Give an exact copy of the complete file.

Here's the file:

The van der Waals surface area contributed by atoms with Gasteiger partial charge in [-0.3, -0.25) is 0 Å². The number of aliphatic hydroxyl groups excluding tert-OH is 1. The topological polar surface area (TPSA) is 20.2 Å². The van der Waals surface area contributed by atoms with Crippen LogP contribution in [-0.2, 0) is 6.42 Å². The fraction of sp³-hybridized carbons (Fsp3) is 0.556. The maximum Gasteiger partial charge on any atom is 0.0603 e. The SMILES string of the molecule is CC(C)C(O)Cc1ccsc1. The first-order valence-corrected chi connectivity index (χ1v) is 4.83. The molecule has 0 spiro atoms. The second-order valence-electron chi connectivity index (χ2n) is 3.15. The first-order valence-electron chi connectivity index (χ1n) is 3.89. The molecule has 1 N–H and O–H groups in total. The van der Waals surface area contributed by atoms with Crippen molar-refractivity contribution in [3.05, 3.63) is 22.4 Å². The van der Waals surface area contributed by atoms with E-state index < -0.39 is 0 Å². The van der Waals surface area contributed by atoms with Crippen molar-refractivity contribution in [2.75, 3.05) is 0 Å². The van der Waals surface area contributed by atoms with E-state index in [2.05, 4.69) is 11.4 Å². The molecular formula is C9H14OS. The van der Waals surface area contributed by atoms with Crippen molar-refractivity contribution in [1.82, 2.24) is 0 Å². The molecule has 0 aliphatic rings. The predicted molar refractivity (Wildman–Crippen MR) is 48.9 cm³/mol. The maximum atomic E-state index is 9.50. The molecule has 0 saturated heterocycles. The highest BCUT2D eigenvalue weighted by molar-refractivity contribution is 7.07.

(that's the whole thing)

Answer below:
The van der Waals surface area contributed by atoms with Gasteiger partial charge in [-0.3, -0.25) is 0 Å². The number of aliphatic hydroxyl groups excluding tert-OH is 1. The topological polar surface area (TPSA) is 20.2 Å². The van der Waals surface area contributed by atoms with Crippen LogP contribution in [-0.2, 0) is 6.42 Å². The fraction of sp³-hybridized carbons (Fsp3) is 0.556. The maximum Gasteiger partial charge on any atom is 0.0603 e. The SMILES string of the molecule is CC(C)C(O)Cc1ccsc1. The first-order valence-corrected chi connectivity index (χ1v) is 4.83. The molecule has 0 spiro atoms. The second-order valence-electron chi connectivity index (χ2n) is 3.15. The first-order valence-electron chi connectivity index (χ1n) is 3.89. The molecule has 1 N–H and O–H groups in total. The van der Waals surface area contributed by atoms with Crippen molar-refractivity contribution in [3.05, 3.63) is 22.4 Å². The van der Waals surface area contributed by atoms with E-state index < -0.39 is 0 Å². The van der Waals surface area contributed by atoms with Crippen molar-refractivity contribution in [2.75, 3.05) is 0 Å². The van der Waals surface area contributed by atoms with E-state index in [2.05, 4.69) is 11.4 Å². The molecular formula is C9H14OS. The van der Waals surface area contributed by atoms with Crippen molar-refractivity contribution in [1.82, 2.24) is 0 Å². The molecule has 0 aliphatic rings. The predicted molar refractivity (Wildman–Crippen MR) is 48.9 cm³/mol. The maximum atomic E-state index is 9.50. The molecule has 0 saturated heterocycles. The highest BCUT2D eigenvalue weighted by molar-refractivity contribution is 7.07.